Concrete Mixer Truck
The fasteners bolting the supporting structure that holds the mixer drum
failed. The timing of the failure was such that the drum, filled with
a full load of concrete, broke off the truck as it was turning a corner
in a busy suburban area.
A woman was injured by broken glass from her rear car windows.
Two cars were significantly damaged, as the drum flattened the back
of the woman's car first, then careened on, taking off
part of another car's fender and bumper. The drum finally
rolled to a stop in a residential yard and started spewing
concrete into a huge puddle. The concrete truck was also heavily
damaged, with partial remaining drum support members
twisted and various other truck components destroyed.
By distinction of the markings, the bolting products used to hold
the drum mounting unit together were high-strength, proprietary
hex head cap screws with matching flat washers and nuts, and were
zinc plated. These particular bolts are known to be of 180,000psi
(1220MPa) minimum tensile strength.
Some of the failed bolts were
distended through stretching. Other bolt failures were
not stretched in appearance at all. All of the fasteners were designed
as bolted connections with flat washers on each side of the clamped
joint, and having a non-locking hex nut of matching strength. There
was notable corrosion on most fasteners.
The remains of the fasteners were submitted for failure analysis to an
independent laboratory. The lab found two basic failure modes: ductile
tensile to failure (literally pulled apart) and intergranular brittle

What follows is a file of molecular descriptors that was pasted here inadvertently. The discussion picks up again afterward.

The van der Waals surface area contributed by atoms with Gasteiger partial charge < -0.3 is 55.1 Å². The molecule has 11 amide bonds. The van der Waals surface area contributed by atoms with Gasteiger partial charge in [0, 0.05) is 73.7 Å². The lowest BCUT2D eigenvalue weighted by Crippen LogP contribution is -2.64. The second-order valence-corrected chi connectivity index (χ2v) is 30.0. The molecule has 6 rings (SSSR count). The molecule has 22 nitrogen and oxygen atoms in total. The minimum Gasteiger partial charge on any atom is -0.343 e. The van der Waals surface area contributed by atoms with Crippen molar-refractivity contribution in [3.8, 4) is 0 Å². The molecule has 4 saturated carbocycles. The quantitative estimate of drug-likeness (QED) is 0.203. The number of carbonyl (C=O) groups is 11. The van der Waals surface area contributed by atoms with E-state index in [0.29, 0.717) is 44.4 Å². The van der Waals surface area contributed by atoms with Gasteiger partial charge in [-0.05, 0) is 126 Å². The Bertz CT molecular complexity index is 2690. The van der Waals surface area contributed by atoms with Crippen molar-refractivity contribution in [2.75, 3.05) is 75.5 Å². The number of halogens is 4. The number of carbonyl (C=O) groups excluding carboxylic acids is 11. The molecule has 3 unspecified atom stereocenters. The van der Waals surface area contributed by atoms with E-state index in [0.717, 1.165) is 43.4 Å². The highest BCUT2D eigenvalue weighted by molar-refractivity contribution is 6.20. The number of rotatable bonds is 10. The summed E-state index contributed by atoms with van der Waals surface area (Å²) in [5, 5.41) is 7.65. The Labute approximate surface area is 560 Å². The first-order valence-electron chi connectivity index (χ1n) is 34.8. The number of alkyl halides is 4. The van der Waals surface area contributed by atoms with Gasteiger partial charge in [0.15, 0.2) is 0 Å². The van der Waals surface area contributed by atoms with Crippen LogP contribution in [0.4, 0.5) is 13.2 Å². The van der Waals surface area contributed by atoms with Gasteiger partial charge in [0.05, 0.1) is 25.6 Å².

failures with corrosion products on the fracture surfaces and on the edges
of the fasteners. An analysis of the corroded areas showed it was hydrochloric
acid that caused the damage. In discussions with the concrete company
regarding the acid, they were not surprised. They said it was standard
practice at their firm to use acid to wash down the trucks after a concrete
delivery. They felt this was the best way to get off the concrete smears
and droppings from the truck.
The bolts in these applications are carrying very large loads, and as
proven with this accident, they are critical to the success of the vehicle.
In order for the fasteners to live and act normally, they must be kept
in a reasonably clean condition and they cannot be subjected to chemicals
that cause failure. While the acid wash down might seem to be the best
way to maintain truck cleanliness, inevitable failures for the future
will be the result.
Three choices can be offered: stop the acid use, protect the fasteners
by a resistant coating, or choose a special material
with the resistant properties.
As appeared in Fastener Technology